What are you up to these days?
I am currently a Deputy Prosecuting Attorney for the Snohomish County Prosecuting Attorney’s Office.
How did you get your job?
When I started law school, I wanted to go into environmental law or criminal law. I have a background in science and was (and continue to be) really interested in the intersection of science and law. In both environmental and criminal law, there is room for science and data as a tool for improving each area of law. So, I applied for both types of jobs and this one was the first one where I was offered a position.
After law school, I wanted to find a job in Seattle, but all of my previous experience (working with a bankruptcy law professor and at the US Attorney’s office) were in Portland, so I really didn’t have any legal connections here in Seattle. It both felt like a long process and a short process. The short part of the process is that I was offered my current job in the time period between graduation and passing the bar in a process that just took a couple weeks once I got the initial interview. The long part was that I had started my job search in the fall of my third year, so it felt like I had been applying to jobs for a long time.
When it came to applying for jobs, I cast a wide net. I even applied to jobs I didn’t think I was remotely qualified for, because I thought even if I didn’t get the job, I may still get an interview and be able to form a connection with someone in the community. The employer may not offer me the position I applied for but they may think of me for future opportunities. I also kept stock templates for each type of job (government, environmental, criminal, etc.) to make the process of applying to multiple positions more palatable.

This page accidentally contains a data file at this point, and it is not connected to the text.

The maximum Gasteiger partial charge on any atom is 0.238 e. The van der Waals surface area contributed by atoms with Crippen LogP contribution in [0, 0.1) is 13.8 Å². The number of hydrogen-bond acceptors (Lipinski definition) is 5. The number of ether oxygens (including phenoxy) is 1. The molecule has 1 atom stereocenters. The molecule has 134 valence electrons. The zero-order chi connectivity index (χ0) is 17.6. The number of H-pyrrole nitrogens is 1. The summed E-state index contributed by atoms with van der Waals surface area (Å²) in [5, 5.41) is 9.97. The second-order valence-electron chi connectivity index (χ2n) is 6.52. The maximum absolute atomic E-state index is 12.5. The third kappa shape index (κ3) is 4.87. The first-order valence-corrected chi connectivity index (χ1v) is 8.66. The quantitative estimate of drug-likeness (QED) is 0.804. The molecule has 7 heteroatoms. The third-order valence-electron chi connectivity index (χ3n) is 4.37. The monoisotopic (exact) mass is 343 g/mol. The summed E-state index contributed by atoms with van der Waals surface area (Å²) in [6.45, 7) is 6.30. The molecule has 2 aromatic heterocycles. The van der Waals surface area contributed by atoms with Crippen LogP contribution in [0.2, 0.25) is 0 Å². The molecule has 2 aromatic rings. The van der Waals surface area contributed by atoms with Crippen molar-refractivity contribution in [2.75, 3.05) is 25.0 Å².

I also started asking my professors for any references and they were able to connect me to some legal contacts here in Seattle. While those connections didn’t directly get me a job, it was good to make those contacts and learn more about the Seattle legal community. More importantly, talking with these professors gave me a chance to work through the types of positions that I would want to apply for and come up with a strategy for highlighting my strengths.
What advice would you give to a graduating student who's looking for a job?
The best advice I got was from my mom. When I told her that I was getting ready to apply for jobs, she said, “well Chris, be prepared to get rejected. A lot.” Honesty is always appreciated and it was great advice, and something I’d like to pass on. There’s nothing wrong with not getting a certain position and it was important for me to embrace the process.
Another advice I’d like to share is not to take the process too seriously. Everything might not work out immediately, which is fine. Applying for jobs can be a demoralizing experience and unfortunately, that can just be part of it. Just remember that it takes one offer and that one job can be worth all the rejections. Also, keep an open mind. Skills from different disciplines can be incorporated to various legal practices and the first job you get can lead to totally different experiences and positions. Don’t get too caught up on having your first job be your dream job. Every experience is valuable.
My final piece of advice is to allow yourself to take mini vacations and take a break from applying to jobs and studying for the Bar. It’s okay. You need to take care of yourself.
May a student or alum contact you?
Any student may contact me at firstname.lastname@example.org.